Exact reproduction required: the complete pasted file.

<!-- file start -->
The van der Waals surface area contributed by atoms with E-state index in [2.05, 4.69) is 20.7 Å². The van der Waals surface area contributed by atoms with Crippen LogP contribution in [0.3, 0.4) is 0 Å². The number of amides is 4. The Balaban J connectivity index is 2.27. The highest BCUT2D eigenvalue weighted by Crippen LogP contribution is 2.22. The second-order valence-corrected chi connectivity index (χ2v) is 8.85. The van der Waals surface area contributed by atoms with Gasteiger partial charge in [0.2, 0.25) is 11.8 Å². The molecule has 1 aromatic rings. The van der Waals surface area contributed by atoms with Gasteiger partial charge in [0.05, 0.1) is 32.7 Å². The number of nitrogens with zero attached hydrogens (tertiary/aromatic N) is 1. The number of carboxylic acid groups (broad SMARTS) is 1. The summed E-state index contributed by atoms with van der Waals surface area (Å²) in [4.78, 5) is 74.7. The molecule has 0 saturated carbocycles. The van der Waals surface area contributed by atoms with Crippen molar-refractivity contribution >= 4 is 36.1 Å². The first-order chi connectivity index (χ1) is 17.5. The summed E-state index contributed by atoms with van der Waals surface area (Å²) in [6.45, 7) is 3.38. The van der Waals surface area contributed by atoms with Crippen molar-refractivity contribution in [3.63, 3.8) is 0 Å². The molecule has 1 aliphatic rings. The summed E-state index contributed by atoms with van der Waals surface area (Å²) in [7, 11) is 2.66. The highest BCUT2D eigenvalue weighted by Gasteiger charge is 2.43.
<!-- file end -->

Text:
The van der Waals surface area contributed by atoms with E-state index in [2.05, 4.69) is 20.7 Å². The van der Waals surface area contributed by atoms with Crippen LogP contribution in [0.3, 0.4) is 0 Å². The number of amides is 4. The Balaban J connectivity index is 2.27. The highest BCUT2D eigenvalue weighted by Crippen LogP contribution is 2.22. The second-order valence-corrected chi connectivity index (χ2v) is 8.85. The van der Waals surface area contributed by atoms with Gasteiger partial charge in [0.2, 0.25) is 11.8 Å². The molecule has 1 aromatic rings. The van der Waals surface area contributed by atoms with Gasteiger partial charge in [0.05, 0.1) is 32.7 Å². The number of nitrogens with zero attached hydrogens (tertiary/aromatic N) is 1. The number of carboxylic acid groups (broad SMARTS) is 1. The summed E-state index contributed by atoms with van der Waals surface area (Å²) in [4.78, 5) is 74.7. The molecule has 0 saturated carbocycles. The van der Waals surface area contributed by atoms with Crippen molar-refractivity contribution >= 4 is 36.1 Å². The first-order chi connectivity index (χ1) is 17.5. The summed E-state index contributed by atoms with van der Waals surface area (Å²) in [6.45, 7) is 3.38. The van der Waals surface area contributed by atoms with Crippen molar-refractivity contribution in [3.63, 3.8) is 0 Å². The molecule has 1 aliphatic rings. The summed E-state index contributed by atoms with van der Waals surface area (Å²) in [7, 11) is 2.66. The highest BCUT2D eigenvalue weighted by Gasteiger charge is 2.43.